The Election Commission's move to announce the schedule for the 12st parliamentary elections in the midst of a political standoff is a clear signal that we are indeed headed for a one-sided election come January 7, 2024 - which now looks set to join other dates such as January 5, 2014 and February 15, 1996 that sowed immense divisions, instead of bringing the country together, in the course of Bangladesh's chequered history with democracy. With almost its entire top leadership languishing in jail, the BNP, as well as its like-minded parties, rejected the schedule and warned that they would not let the election take place. We may recall the BNP attempted to do the same in 2014, which eventually resulted in 153 Awami League lawmakers getting elected without a vote being cast.
This time, the ruling party has been working diligently to ensure there will be enough parties and candidates to avoid such an abnormal outcome. Hence the advent of the Trinamool BNP, helmed by two former stalwarts of the party in Shamsher Mubin Chowdhury and Taimur Alam Khandaker. There is also the BNF, BNM and BSP (note the similarities), all in some form or the other known to be 'King's Parties' within the political landscape of Bangladesh. The more intriguing case to observe is that of the Jamaat e Islami, the BNP's erstwhile allies in government and outside it as well. We have seen Jamaat resume its political activities this year with renewed vigour and enthusiasm. As things stand, it cannot run for election due to the High Court cancelling its registration through a ruling in 2013. But lo and behold, the Appellate Division of the Supreme Court is now suddenly set to hear its appeal against the High Court ruling next week.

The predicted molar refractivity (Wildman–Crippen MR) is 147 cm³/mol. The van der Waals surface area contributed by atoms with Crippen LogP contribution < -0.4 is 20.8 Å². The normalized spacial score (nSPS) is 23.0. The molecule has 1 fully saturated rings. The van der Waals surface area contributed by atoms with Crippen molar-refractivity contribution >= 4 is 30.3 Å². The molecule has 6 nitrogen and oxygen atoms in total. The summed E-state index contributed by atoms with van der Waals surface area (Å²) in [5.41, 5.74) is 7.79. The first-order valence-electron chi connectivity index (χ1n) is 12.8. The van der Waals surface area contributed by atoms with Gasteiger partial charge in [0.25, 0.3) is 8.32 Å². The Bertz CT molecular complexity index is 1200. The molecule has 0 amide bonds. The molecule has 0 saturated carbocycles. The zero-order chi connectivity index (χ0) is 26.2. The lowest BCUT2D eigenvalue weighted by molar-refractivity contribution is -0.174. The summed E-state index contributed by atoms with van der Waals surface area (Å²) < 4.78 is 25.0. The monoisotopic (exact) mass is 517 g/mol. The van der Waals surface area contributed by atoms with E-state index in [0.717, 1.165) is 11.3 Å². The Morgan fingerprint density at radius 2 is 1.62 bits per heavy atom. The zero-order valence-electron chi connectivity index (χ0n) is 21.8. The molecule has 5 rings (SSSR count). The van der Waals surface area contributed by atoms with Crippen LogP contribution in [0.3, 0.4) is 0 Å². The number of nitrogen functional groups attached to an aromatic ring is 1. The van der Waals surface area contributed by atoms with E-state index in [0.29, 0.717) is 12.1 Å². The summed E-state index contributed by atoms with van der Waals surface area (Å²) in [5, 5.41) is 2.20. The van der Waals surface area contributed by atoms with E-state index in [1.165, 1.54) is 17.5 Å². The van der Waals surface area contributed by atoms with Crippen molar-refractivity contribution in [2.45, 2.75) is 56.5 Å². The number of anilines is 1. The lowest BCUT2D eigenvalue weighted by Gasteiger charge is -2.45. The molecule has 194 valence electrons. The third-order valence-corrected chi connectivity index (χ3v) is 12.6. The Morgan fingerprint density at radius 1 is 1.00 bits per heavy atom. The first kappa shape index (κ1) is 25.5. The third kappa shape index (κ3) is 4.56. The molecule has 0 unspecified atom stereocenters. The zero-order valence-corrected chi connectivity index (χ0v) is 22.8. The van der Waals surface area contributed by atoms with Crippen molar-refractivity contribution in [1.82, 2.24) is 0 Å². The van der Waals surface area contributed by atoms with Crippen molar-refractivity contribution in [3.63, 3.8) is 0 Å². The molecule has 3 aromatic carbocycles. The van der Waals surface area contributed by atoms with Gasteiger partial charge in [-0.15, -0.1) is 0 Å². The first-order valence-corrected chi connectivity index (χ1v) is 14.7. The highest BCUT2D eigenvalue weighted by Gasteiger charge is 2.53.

Although the two parties have been publicly maintaining a modicum of distance, it is notable that Jamaat has been supporting the BNP's movement to have a neutral, non-partisan administration installed to conduct the next election. It has particularly thrown its weight behind the programme of blockades and strikes that the BNP has been imposing throughout November. Yet they have not shared a stage together yet. Could a favourable decision at the apex court sway the Islamist party to take part in the election, in return for getting its registration back?
All these intrigues mean the fate of Bangladesh in the days ahead may well be decided on the basis of political wheeling-and-dealing, and a spate of behind the scenes horse trading, rather than the people's choice as expressed through the ballot. Another party whose moves will be closely watched in the coming days is the Jatiya Party, which has been accorded renewed importance as one of the three parties to which the United States government wrote letters this week, urging everyone to sit for dialogue without conditions. Unfortunately, the initiative may have come a bit too late, and with no clearly stated agenda, the two other parties who received the letter - the AL and BNP - were always unlikely to come around to such an offer. They have never seen eye to eye in the post-1991 period, and today they may be further apart than ever. Given the support base that each enjoys, it cannot bode well for healing the nation's divisions in the foreseeable future.
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